I'm reading a book about Jerusalem at the moment, because all the baking in a onesie and watching documentaries about Chinese artefacts on iPlayer just weren't making me cool enough. It's a really interesting biography of the city of Jerusalem, very much focusing on the fate of the city rather than looking at it solely from one religion's perspective. At the moment though, I'm covering the time period concerned with Herod and Jesus and the birth of Christianity via Paul etc.
It's a really fascinating read; learning what's been supported through archaeological evidence and looking at the Bible through the corroborations available from Roman historians and other documents. What I've been realising though, as I read, is how betrayed I feel by my schooling that it's mostly all new to me.
I went to a C of E Primary School where Christianity and the Bible were taught to me as facts. I remained a practising Christian until I was 18 when I realised that, whilst I have no problem with the basic idea of loving everybody, I don't believe in a God and I don't agree with organised religion. I'm kind of angry and disappointed in the education system that I was literally just taught popular lies and it is deemed ok by a progressive, forward thinking country.
Isn't that weird?
Just for clarity, I'm not talking here about whether the miracles etc happened or whether God is real or not. I'm talking about facts from the stories that it's been possible to discern whether or not they happened. For example, Mary and Joseph did not travel to Bethlehem for a census because there wasn't one around that time. Herod did not kill the first born of every family; there's no evidence at all to support that. Jesus had brothers and sisters.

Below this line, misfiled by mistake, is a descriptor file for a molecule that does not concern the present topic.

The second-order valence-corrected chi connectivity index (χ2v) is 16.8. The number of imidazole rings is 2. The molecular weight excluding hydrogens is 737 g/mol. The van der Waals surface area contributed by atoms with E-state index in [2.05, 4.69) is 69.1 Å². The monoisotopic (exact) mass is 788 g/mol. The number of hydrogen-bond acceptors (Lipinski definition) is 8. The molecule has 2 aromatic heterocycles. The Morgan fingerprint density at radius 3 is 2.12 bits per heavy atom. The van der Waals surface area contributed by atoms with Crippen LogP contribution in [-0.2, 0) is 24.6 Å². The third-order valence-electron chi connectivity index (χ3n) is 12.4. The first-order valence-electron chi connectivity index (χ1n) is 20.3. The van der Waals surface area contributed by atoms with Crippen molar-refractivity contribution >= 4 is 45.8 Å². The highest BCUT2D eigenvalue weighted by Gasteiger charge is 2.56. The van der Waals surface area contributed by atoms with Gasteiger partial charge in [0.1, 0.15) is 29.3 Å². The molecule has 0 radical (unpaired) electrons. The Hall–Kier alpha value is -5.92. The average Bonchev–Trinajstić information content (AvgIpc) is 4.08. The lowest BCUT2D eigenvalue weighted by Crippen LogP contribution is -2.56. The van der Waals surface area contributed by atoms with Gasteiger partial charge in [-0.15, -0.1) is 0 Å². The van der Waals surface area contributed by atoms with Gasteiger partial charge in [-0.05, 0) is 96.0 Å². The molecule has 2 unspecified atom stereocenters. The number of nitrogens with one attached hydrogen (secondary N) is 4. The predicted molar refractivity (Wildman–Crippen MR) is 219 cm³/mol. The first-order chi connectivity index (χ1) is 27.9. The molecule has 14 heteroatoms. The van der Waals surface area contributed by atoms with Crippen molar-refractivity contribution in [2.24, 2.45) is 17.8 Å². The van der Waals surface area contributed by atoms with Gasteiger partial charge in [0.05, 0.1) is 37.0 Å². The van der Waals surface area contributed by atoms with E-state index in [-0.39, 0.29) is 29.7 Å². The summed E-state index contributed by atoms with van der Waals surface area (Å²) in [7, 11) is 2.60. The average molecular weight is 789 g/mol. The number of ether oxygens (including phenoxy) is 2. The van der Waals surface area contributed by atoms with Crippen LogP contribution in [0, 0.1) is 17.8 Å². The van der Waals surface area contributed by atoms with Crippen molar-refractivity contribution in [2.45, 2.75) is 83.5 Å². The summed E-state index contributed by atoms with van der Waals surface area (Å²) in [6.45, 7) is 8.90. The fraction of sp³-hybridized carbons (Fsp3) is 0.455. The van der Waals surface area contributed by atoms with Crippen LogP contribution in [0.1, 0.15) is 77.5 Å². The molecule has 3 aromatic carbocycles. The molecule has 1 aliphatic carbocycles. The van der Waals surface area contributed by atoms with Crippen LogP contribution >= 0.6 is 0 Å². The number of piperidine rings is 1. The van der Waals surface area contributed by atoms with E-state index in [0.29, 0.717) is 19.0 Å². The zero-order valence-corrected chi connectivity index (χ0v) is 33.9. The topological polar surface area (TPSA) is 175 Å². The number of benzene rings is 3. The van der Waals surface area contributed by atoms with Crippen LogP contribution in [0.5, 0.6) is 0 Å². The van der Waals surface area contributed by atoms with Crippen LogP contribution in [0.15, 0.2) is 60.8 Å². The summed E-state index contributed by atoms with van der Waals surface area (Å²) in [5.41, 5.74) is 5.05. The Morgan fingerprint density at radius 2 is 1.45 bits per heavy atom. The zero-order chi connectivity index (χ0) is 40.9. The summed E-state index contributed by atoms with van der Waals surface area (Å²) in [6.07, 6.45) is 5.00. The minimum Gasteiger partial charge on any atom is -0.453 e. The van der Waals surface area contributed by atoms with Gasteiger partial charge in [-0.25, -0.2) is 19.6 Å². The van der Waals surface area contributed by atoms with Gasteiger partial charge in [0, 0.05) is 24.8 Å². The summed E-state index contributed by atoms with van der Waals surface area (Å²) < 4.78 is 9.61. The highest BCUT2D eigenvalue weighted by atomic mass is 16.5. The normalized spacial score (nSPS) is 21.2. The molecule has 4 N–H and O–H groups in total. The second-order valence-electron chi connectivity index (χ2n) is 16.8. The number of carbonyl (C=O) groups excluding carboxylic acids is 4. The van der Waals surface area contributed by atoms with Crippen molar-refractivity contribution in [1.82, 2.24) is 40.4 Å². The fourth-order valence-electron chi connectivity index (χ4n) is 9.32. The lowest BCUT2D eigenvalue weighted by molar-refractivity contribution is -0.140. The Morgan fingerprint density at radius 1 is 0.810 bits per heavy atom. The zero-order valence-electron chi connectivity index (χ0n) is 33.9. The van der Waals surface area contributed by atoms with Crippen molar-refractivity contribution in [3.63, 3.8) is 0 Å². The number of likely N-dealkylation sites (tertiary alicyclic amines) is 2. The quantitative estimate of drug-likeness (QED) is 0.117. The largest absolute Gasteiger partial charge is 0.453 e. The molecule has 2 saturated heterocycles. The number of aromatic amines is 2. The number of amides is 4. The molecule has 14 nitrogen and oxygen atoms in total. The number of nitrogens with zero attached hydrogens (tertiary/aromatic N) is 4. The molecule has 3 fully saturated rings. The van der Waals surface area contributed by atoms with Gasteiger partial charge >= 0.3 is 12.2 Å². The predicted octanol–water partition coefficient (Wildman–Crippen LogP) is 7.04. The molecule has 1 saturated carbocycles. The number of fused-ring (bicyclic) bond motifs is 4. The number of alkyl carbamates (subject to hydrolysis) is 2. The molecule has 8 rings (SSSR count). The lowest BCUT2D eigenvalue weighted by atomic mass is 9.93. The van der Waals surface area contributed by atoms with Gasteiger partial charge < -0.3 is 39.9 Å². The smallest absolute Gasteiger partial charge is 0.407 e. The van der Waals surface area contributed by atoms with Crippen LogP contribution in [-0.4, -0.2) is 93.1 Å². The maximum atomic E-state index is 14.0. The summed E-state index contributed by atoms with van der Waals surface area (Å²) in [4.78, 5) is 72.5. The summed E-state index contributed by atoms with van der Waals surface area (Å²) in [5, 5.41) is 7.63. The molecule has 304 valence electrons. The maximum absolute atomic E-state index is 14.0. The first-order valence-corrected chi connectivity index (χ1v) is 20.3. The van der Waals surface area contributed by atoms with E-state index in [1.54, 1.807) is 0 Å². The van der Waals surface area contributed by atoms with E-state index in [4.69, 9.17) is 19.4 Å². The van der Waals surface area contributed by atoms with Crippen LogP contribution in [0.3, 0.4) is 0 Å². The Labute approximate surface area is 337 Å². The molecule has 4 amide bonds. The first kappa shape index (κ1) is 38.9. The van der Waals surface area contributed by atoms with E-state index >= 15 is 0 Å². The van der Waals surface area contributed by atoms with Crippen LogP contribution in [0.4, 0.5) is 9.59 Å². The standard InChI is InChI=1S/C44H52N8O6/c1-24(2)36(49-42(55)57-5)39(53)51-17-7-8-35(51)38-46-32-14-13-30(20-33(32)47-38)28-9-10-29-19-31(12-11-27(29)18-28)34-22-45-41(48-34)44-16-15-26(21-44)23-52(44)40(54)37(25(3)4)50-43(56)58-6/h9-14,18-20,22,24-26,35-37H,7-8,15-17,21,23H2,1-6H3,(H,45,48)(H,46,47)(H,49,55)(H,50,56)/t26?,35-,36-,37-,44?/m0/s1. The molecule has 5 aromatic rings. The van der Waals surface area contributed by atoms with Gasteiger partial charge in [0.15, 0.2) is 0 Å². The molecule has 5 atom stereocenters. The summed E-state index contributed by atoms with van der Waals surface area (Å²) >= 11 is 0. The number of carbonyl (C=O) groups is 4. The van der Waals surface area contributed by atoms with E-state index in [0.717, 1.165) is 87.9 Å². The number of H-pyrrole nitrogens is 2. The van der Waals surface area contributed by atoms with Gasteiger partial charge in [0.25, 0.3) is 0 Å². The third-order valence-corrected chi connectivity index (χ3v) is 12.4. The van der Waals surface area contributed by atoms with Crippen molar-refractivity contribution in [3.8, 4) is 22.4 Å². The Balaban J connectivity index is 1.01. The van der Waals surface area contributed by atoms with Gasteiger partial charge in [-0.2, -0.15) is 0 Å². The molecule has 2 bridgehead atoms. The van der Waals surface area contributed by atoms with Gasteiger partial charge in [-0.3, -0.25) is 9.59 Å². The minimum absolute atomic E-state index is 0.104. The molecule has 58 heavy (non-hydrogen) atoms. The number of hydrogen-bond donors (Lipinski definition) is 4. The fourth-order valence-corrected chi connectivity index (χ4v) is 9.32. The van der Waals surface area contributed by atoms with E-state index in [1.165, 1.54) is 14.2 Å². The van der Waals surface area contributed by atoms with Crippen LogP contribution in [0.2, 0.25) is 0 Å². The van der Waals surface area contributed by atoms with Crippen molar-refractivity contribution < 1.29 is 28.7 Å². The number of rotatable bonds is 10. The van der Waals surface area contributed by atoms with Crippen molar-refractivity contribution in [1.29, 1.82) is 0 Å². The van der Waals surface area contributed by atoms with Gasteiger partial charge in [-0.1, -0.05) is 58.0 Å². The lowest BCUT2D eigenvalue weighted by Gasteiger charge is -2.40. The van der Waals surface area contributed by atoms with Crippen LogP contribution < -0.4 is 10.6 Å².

I don't think it's right that you can teach religion as fact to children of such a suggestive age. There is no place for it in modern society. If you want to teach religion, you need to teach it with the facts as they are and then have faith in your God that that is enough to convince the next generation. Or, you do it somewhere that isn't a school, where children aren't told to trust and believe their teachers without question. I don't believe you can pick and choose the bits you want to teach to support your cause. That's not an education; it's brainwashing.
I realise it's not the worst thing that's ever happened in a school, and it's not done me much long term harm, but I find it frustrating and baffling that we still go along with these archaic lies so as not to offend. I'm no millitant atheist; I have every respect for the love religion can bring into the world, it's the practise of concealing religious doctrine in supposedly factual education that seems immoral to me.
Like teaching someone in science that jelly babies are full of iron because you happen to like jelly babies and want your class to like them too. So you tell them about a scientist who did exist, in the past, who studied nutrition and published papers, you prove to your class that this person existed, and then you claim they discovered jelly babies are full of iron and you show your class no proof for this but ask that they believe you because you showed them the other stuff. It doesn't make any sense.